Appreciating the Landscape: Robert Dodsley and the Leasowes

Image: Map from ‘A Description of the Leasowes, the Seat of the late William Shenstone, Esq’,

by R. Dodsley in The Works in Verse and Prose of William Shenstone, Esq., Vol. I, Second Edition (London, J Dodsley, 1765), facing page 287.

1.  Great road from Birmingham to Bewdley
2.  Ruinated wall with a small gate within an arch
3.  The house
4.  Small gate at the bottom of a “fine swelling lawn”
5.  The Priory Gate
6.  Seat “beneath a ruinated wall”
7.  Small seat near “a sloping grove”
8.  Water feature at the bottom of a valley filled by “a brawling rivulet”
9.  The Priory, the folly which Shenstone created within the estate
10. A common bench “which affords a retiring place”
11. Seat “beneath a prodigiously fine canopy of spreading oak”
12. The cascade “where the eye is presented with a fairy vision”
13. A “natural bower of almost circular oaks”
14. Statue of “the piping faun”
15. Striking view of the Priory
16. Path leading “by an easy ascent to a small bench”
17. Small bench “where the circumjacent country begins to open”
18. Octagonal seat “overarched…by firs”
19. Small thicket
20. Gothic alcove
21. Entrance to “a new theatre of wild shaggy precipices”
22. Seat “under a spreading birch”
23. Small bench “near a scene of hanging woods and shaggy wild declivities”
24. Seat which commands a view of “the town and spire of Hales”
25. Seat in “the center (sic) of a noble clump of stately beeches”
26. The Lover’s Walk
27. The Assignation Seat “beneath a spreading beech”
28. Ornamented urn inscribed to Miss Dolman
29. Steep ascent with “a rough scene of broken and furzy ground”
30. Lofty Gothic seat with a view of Clent Hill
31. A rustic building known as the “Temple of Pan”
32. Seat on a “high natural terrace” with a view of all previous scenes
33. View of Frankley Beeches, next to Hagley Hall, the seat of the Lytteltons
34. Gothic screen “backed with a clump of firs”
35. Seat which “presents a beautiful view up a valley”
36. Down hill with a view of a cottage on very high ground
37. Seat with a view of the valley with gliding water
38. Descent to Virgil’s Grove
39. Ascent and entrance to the shrubbery surrounding the house
40. Seat inscribed to Richard Jago, one of Shenstone’s friends

Although the London-based Robert Dodsley had published earlier works by Shenstone, it was not until 1754 that the publisher visited the Leasowes.   This occurred when Dodsley, in Birmingham for matters of business and pleasure with his friend John Baskerville, the type-founder and printer, was taken by Baskerville to meet Shenstone.   The resultant poem, ‘Verses by Mr Dodsley’, on his first arrival at the Leasowes, 1754, begins, ‘How shall I fix my wandering eye?  Where find / The source of this enchantment?’   This poem and Luxborough’s ‘Written at a Ferme Ornee, near Birmingham; August 7th, 1749’ are among the few poems on Shenstone and his place reprinted in Volume II of Shenstone’s Works in Verse and Prose.   But both during his lifetime and after his death very many poems were written in praise of Shenstone’s Arcadia.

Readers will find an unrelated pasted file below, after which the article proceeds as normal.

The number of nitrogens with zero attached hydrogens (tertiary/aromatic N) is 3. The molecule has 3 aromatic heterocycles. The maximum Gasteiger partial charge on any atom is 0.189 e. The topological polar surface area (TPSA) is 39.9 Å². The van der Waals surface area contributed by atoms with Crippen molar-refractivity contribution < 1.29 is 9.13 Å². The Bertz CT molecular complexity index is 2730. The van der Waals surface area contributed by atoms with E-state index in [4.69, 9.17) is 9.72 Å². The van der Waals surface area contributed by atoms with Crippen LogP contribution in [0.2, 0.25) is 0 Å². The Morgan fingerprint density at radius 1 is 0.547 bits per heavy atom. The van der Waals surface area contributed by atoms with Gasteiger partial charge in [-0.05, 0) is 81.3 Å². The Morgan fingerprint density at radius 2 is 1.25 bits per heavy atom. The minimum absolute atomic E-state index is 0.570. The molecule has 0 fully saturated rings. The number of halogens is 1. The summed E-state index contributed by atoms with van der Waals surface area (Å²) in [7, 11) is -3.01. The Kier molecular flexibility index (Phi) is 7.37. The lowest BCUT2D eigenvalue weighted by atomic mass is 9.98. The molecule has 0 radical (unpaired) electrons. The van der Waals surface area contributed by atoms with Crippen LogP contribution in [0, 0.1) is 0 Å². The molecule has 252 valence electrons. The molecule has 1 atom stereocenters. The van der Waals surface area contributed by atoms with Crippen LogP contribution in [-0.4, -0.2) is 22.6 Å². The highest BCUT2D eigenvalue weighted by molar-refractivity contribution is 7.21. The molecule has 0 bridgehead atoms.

In the same volume as Dodsley’s Verses is ‘A Description of the Leasowes’.   This, usually credited to Robert Dodsley, runs to thirty-five pages.   On the accompanying plan are marked forty points at which to stop in order to admire or consider the immediate scene or some near object or inscription, or a more distant vista or prospect.   Here a few lines from this Description must serve,

‘…now…into a part of the valley…tall trees, high irregular ground, and rugged scars.  The right presents you with, perhaps, the most natural…of the many cascades here found: the left with a sloping grove of oaks; and the center, with a pretty circular landskip appearing through the trees, of which Hales Owen steeple, and other objects … form an interesting part.  The seat beneath the ruinated wall has these lines of Virgil inscribed,’ (Works in Verse and Prose, Vol. II, p.290)

The recommended route winds around and through the ferme ornee, with point 40 being near to the house, in the centre.   Natural advantages of the site include: hills, valleys, woods, rocky outcrops, natural springs, streams, and pleasant distant views.  From Shenstone’s writings and Dodsley’s Description, it is clear that, ideally, each individual spot is to be appreciated by each walker for its (‘improved’) natural beauty and any outlook, and also that each person should realize they stop at different points in the ‘landscape’ – but also that they progress, move through, that landscape.  It is intended as an aesthetic, philosophical, moral journey.

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1345-0William Shenstone, The Leasowes, and Landscape Gardening 1358-0Introduction: William Shenstone and the Leasowes 1828-0Shenstone’s Early Life 1350-0Shenstone, Poetry and Landscape 1353-0Shenstone, Rural Virtues and the Countryside 1824-0Shenstone and English Landscape Gardening 1360-0Shenstone and the Creation of the Natural Landscape 1361-0Shenstone, Landscape and Farming 1348-0Shenstone’s Embellishments to the Leasowes The Reputation of the LeasowesThe Reputation of the Leasowes 1364-0Appreciating the Landscape: Robert Dodsley and the Leasowes A “delightful Paradise”: The Leasowes CultA “delightful Paradise”: The Leasowes Cult “Beauty and Simplicity”: Descriptions of the Leasowes“Beauty and Simplicity”: Descriptions of the Leasowes Shenstone’s InfluenceShenstone’s Influence 1822-0Shenstone and the Locality ConclusionConclusion